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Valdez Is Coming (1971)

 -  Western  -  9 April 1971 (USA)
6.8
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Ratings: 6.8/10 from 2,054 users  
Reviews: 49 user | 6 critic

A Mexican-American sheriff must resort to violence against a powerful rancher in order to get just compensation for the pregnant Indian widow of a wrongly killed black man.

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Cast

Cast overview, first billed only:
...
...
Gay Erin
Frank Silvera ...
Diego
...
Frank Tanner
...
R.L. Davis
Barton Heyman ...
El Segundo
...
Mexican Rider
Phil Brown ...
Malson
Ralph Brown ...
Beaudry
Werner Hasselmann ...
Sheriff (as Werner Hassleman)
Lex Monson ...
Rincon
Sylvia Poggioli ...
Segundo's Girl (as Sylvia Paggioli)
José García García ...
Carlos (as Jose Garcia Garcia)
María Montez ...
Anita (as Maria Montez)
Juanita Penaloza ...
Indian Woman
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Storyline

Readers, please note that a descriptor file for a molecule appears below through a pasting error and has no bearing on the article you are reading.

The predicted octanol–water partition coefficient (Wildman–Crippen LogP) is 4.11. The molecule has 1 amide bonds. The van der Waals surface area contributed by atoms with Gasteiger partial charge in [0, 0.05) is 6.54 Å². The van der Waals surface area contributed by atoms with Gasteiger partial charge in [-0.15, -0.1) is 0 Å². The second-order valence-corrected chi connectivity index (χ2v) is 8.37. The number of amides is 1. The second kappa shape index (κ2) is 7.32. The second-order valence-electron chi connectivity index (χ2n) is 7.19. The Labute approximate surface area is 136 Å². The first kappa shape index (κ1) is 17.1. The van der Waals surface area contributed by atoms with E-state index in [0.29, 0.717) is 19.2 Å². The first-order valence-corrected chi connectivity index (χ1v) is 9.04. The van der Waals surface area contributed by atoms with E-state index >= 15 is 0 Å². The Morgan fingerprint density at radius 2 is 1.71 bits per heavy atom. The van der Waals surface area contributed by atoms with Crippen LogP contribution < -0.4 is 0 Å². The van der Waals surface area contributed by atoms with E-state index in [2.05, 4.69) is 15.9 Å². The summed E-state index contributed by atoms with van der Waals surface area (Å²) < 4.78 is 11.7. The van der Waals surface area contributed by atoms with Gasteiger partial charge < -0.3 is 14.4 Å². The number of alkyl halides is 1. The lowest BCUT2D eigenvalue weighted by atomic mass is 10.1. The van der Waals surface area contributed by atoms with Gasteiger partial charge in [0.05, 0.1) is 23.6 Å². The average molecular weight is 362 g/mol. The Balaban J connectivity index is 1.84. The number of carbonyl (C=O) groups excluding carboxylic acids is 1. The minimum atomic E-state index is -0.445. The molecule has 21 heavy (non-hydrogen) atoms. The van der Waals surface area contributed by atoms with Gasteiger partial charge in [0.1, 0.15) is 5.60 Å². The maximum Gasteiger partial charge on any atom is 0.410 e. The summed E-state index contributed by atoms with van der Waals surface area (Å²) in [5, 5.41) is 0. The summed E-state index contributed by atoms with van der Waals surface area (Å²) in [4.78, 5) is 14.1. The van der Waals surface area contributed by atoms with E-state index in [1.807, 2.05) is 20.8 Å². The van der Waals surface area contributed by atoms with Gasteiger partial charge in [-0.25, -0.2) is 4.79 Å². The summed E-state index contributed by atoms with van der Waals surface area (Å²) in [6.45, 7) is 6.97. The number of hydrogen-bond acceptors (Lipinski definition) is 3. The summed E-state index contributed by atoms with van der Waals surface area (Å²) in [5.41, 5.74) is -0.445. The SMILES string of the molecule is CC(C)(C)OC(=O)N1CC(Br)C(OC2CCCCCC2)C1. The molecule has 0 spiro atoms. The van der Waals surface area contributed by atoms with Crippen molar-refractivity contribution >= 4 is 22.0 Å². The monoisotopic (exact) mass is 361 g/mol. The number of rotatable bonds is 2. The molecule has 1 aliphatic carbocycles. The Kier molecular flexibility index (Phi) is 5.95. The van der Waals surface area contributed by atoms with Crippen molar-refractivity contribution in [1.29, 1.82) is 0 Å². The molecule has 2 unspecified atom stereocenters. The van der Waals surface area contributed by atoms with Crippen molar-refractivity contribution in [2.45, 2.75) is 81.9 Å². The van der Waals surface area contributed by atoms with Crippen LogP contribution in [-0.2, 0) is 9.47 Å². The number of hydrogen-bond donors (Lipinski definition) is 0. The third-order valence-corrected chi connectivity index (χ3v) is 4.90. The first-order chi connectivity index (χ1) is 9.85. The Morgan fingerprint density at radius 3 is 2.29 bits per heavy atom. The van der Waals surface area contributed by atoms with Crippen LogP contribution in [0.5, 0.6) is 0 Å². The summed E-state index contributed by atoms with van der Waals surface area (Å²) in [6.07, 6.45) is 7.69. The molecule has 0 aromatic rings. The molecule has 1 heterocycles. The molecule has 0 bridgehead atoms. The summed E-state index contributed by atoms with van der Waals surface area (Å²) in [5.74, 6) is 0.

The town constable, Bob Valdez, is forced to kill someone accused by Frank Tanner of being a murderer. Valdez asks Tanner for monetary help for the man's wife, but he is ridiculed and almost killed by Tanner's henchmen. Valdez recovers and summons up his days in the U.S. Cavalry in order to fight them. Valdez wounds one of the henchmen and sends him back to Tanner with the message, "Valdez is coming." Written by Robbie Burns <burnodo@usit.net>

Plot Summary | Add Synopsis

Taglines:

They tore his body. They buried his pride. But they forgot his old uniform, his Sharps rifle, and his Buffalo gun. Find Tanner, El Segundo, and the 16 others. And tell them Valdez is coming. See more »

Genres:

Western

Motion Picture Rating (MPAA)

Rated PG-13 for violence, brief nudity and some language | See all certifications »
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Details

Country:

Language:

|

Release Date:

9 April 1971 (USA)  »

Also Known As:

Valdez  »

Filming Locations:

 »

Company Credits

Show detailed on  »

Technical Specs

Runtime:

Sound Mix:

Color:

Aspect Ratio:

1.85 : 1
See  »
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Did You Know?

Trivia

Feature film debuts of Jon Cypher and Richard Jordan. See more »

Goofs

At the end of the film, when Valdez is riding hidden between two horses, a wire is visible holding the horses' bridles together, so that they won't separate during Lancaster's close-up. See more »

Quotes

Bob Valdez: You know something? I would have liked to get $100 for that Indian woman.
See more »

Connections

Referenced in Minnie and Moskowitz (1971) See more »

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User Reviews

 
valdez is coming
27 November 2009 | by (United Kingdom) – See all my reviews